Thursday, February 23, 2006

The centre of the university?

I was at a talk today called Web-essays, wikis and weblogs: Teaching with digital texts by Sian Bayne from the University of Edinburgh. Very interesting!

She started with a screen full of university crests and logos. She pointed how many university crests included a book - often at their centre. This is true not just for the ancient universities, but you see it in more modern universities, eastern universities, even some online universities! The University of Strathclyde, my employers, (who pride themselves on on being modern enough to include a wavicle) has not one but two books on their crest.
ome educators are uneasy about all of this. As teachers we are making increasing use of digital texts and our students are using and creating them so we recognise the value of the easy accessibility and the potential of collaborative creation... and yet we remain suspicious. However, although we have trusted books for a long time, we want our students to ask if we should still trust them?

This discussion on print verses digital surfaced in the comments to my last post on the AOL poster adverts. A related topic was raised in a recent post about digital versions of ancient texts from Antoninus Pius. (that well known dead Roman general!) What are the implications of making texts like this available outside specialist academic libraries? Apart from easier access, what other advantages will digital texts bring?

Other questions I find myself asking include, how do we enforce copyright when it is so easy to make copies of digital resources which are indistinguishable from original and at essentially no cost to the copier? How do intellectual property rights apply when the work is collaboratively produced in a rip, mix and burn digital world?

Sorry, another blog post with more questions than answers. I'm really just thinking aloud here. Have I any conclusions? My only thought is that I see some parallels with where we are just now in education and where the music industry was. How did the music business react to MP3 sharing? They reacted with draconian actions, for example by taking legal action for huge sums of money against teenagers... then along came iTunes who said, "Here's a cheap, easy way to get music legally, are you interested?" And, surprise, surprise, millions of people were interested. Then there's the Arctic Monkeys who gave away their music on the Internet and when they released their first album, not only does it go straight to number 1, but it beats the combined sales of every other album in the chart!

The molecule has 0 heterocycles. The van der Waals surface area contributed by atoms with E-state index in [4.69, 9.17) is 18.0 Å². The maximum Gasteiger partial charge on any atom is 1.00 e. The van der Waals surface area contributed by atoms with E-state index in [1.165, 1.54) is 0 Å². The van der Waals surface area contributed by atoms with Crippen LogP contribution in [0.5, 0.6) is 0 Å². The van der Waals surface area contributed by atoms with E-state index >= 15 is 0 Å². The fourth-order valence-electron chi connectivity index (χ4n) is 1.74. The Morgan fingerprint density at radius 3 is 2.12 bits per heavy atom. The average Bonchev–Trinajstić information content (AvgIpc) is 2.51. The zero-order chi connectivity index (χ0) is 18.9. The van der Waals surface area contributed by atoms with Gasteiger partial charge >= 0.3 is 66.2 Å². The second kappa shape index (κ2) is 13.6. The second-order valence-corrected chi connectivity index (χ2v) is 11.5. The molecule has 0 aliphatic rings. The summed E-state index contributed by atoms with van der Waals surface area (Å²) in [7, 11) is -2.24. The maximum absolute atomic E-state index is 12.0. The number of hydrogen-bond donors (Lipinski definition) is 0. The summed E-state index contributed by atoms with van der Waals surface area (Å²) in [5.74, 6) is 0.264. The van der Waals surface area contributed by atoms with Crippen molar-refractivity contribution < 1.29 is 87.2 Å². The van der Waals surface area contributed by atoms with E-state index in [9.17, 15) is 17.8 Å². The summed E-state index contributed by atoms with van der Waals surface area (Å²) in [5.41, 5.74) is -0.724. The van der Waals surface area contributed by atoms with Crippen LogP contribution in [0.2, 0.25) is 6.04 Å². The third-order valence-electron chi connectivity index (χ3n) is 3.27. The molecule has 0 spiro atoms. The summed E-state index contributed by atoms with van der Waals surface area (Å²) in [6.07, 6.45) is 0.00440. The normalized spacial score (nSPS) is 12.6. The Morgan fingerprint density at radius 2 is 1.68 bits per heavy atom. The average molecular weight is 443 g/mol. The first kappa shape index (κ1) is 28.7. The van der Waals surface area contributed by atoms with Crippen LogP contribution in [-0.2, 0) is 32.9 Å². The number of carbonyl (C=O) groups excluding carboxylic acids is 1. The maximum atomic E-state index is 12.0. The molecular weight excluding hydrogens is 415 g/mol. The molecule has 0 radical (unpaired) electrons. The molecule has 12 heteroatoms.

So is education's response going to be to raise the barricades against the digital hordes or are we going to take the Arctic Monkeys' route and look for the best ways to use both to the mutual advantage learners and teachers? I don't think it has to be exclusively print or digital. (I listened with some disquiet to a radio report on an American school that had got rid of textbooks altogether and given every child a laptop with a wireless Internet connection.) The Arctic Monkeys embraced the possibilities of the Internet - but they still released a CD. I don't think the book should be removed from university crests, but perhaps digital media will begin to join it centre stage.

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Friday, February 17, 2006